As the school year comes to a close I want to take a moment and tell you I am grateful for working with you for the last two years. I have grown in my practice thanks to you and your willingness to share your work and reflect with me. I hope our paths will cross again:) In thinking about my own gratitude I was reminded of this story about a school where each day the students end the day with writing 3 things they are grateful for in their gratitude journal. The power of this has led to a strong classroom community and has impacted them beyond the classroom. I have included a link to the video below:
Today at Munhall I am grateful for:
*the sound of our children, talking and laughing as they enter school in the morning
*a student realizing their growth and sharing it with me
*problem solving with my colleagues to make this day the best possible for students
In thinking about the world today I am wondering about pessimism vs optimism. What if I see the possibilities in the world? What if I see the possibilities in a person, a day, a moment? My thoughts today are inspired by Shel Silverstein’s poem What if….
Whatif by Shel Silverstein
Last night, while I lay thinking here,
some Whatifs crawled inside my ear
and pranced and partied all night long
and sang their same old Whatif song:
Whatif I’m dumb in school?
Whatif they’ve closed the swimming pool?
Whatif I get beat up?
Whatif there’s poison in my cup?
Whatif I start to cry?
Whatif I get sick and die?
Whatif I flunk that test?
Whatif green hair grows on my chest?
Whatif nobody likes me?
Whatif a bolt of lightning strikes me?
Whatif I don’t grow taller?
Whatif my head starts getting smaller?
Whatif the fish won’t bite?
Whatif the wind tears up my kite?
Whatif they start a war?
Whatif my parents get divorced?
Whatif the bus is late?
Whatif my teeth don’t grow in straight?
Whatif I tear my pants?
Whatif I never learn to dance?
Everything seems well, and then
the nighttime Whatifs strike again!
If I apply this to thinking about my own teaching I could say: What if I try that lesson? What if I give my students more ownership? What if I pause for more wait time? What if I give more choice in writing? What if I try that text? What if I add one more math task a week? What if I am silent…pausing to observe? What if I hear the learner’s voice? What if I can be the teacher I want to be? Not as poetic but gives me a way to reflect on developing a deep understanding of my current practice and how to continually grow.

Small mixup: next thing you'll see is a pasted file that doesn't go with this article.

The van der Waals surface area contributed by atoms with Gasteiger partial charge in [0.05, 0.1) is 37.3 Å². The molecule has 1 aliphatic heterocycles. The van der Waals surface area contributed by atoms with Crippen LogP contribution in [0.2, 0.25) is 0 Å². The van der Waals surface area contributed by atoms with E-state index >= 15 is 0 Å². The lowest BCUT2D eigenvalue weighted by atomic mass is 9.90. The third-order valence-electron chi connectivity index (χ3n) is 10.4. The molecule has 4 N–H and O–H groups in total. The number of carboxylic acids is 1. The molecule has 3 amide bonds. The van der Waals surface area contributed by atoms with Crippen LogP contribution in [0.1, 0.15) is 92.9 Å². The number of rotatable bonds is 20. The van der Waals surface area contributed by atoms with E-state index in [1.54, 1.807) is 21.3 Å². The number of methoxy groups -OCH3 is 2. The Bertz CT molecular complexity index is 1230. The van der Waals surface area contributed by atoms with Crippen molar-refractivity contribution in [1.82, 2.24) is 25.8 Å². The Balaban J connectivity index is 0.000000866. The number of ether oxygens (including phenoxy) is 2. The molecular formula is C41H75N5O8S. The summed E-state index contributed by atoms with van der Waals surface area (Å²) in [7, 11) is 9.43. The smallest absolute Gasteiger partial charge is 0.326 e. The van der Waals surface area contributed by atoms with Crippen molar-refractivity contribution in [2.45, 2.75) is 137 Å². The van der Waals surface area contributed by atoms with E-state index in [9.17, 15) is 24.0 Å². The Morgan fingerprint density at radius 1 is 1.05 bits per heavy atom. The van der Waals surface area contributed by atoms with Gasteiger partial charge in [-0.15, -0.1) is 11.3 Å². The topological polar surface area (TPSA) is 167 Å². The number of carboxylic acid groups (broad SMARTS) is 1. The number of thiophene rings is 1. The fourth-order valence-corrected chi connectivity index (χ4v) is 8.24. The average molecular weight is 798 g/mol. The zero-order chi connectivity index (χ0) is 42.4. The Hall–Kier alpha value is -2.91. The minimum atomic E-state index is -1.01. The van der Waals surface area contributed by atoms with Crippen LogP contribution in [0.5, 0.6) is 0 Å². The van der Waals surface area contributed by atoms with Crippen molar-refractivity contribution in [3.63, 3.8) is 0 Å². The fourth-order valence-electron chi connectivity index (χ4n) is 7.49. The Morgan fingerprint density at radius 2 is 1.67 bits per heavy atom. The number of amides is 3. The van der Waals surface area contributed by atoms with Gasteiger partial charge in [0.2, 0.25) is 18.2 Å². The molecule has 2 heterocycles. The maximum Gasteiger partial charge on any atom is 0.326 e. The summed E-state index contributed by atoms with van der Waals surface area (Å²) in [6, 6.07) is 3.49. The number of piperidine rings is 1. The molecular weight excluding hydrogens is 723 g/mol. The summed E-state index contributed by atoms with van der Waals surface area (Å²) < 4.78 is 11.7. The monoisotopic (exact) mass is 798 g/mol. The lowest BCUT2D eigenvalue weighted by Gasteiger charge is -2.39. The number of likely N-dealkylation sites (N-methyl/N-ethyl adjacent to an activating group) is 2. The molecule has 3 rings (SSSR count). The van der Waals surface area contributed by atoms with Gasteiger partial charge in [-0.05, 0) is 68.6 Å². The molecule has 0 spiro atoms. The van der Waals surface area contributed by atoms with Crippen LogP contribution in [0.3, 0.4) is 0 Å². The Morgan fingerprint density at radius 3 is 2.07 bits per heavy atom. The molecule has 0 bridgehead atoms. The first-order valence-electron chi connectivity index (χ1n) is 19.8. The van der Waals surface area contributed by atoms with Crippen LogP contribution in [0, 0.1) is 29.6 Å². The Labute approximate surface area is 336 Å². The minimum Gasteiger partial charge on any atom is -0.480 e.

As I was reading some blogs today I ran across this: “Writing Workshop Made Easy”. I followed the links imbedded in the post and sure enough you can buy “units” to make writing workshop “easy” on TPT, sigh. Since when is something worth doing well, easy?
This makes me go back to the writers that have informed my philosophy of teaching writing: Lucy Calkins–The Art of Teaching Writing, Katie Wood Ray–The Writing Workshop: Working Through the Hard Parts (And They’re All Hard Parts) Ralph Fletcher–What A Writer Needs and Ruth Ayres and Stacey Shubitz–Day By Day;Refining Writing Workshop Through 180 Days of Reflective Practice. From the titles alone one can feel the importance and depth of teaching writing well, words like “art” ,”hard parts”, “needs” ,”180 days”. Being a writer and teaching is hard work!
This brings me to remembering to CELEBRATE writers and their writing. What can this look like? I am thinking about two teachers in my school who have done this in two different ways. Both teachers have spent time in units of study, one at 4th grade and one at kindergarten. The kindergarten teacher gathered her students and their shared writing on “How to Grow a Pumpkin” and they visited each class in the school to share their work! The 4th grade teacher is sharing a treat and inviting “readers” in to hear the fictional narratives of her writers. Both teachers realize that “mastery” is not the end goal of their unit of study but rather celebrating the hard work of their writers propelling them forward in their writing lives.